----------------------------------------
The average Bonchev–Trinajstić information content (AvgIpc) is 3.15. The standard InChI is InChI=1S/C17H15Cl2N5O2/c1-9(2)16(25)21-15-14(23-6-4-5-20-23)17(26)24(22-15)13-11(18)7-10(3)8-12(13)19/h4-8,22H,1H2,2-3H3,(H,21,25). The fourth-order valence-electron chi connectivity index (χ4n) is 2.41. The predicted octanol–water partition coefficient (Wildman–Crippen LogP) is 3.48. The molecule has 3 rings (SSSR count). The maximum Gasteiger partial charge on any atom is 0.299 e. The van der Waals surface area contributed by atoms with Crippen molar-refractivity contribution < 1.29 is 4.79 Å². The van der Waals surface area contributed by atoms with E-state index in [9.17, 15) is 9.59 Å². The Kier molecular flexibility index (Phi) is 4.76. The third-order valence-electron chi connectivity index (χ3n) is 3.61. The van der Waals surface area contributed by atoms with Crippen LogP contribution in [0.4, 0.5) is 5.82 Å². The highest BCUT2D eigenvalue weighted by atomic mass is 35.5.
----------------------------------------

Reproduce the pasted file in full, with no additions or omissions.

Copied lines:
The average Bonchev–Trinajstić information content (AvgIpc) is 3.15. The standard InChI is InChI=1S/C17H15Cl2N5O2/c1-9(2)16(25)21-15-14(23-6-4-5-20-23)17(26)24(22-15)13-11(18)7-10(3)8-12(13)19/h4-8,22H,1H2,2-3H3,(H,21,25). The fourth-order valence-electron chi connectivity index (χ4n) is 2.41. The predicted octanol–water partition coefficient (Wildman–Crippen LogP) is 3.48. The molecule has 3 rings (SSSR count). The maximum Gasteiger partial charge on any atom is 0.299 e. The van der Waals surface area contributed by atoms with Crippen molar-refractivity contribution < 1.29 is 4.79 Å². The van der Waals surface area contributed by atoms with E-state index in [9.17, 15) is 9.59 Å². The Kier molecular flexibility index (Phi) is 4.76. The third-order valence-electron chi connectivity index (χ3n) is 3.61. The van der Waals surface area contributed by atoms with Crippen LogP contribution in [0.4, 0.5) is 5.82 Å². The highest BCUT2D eigenvalue weighted by atomic mass is 35.5.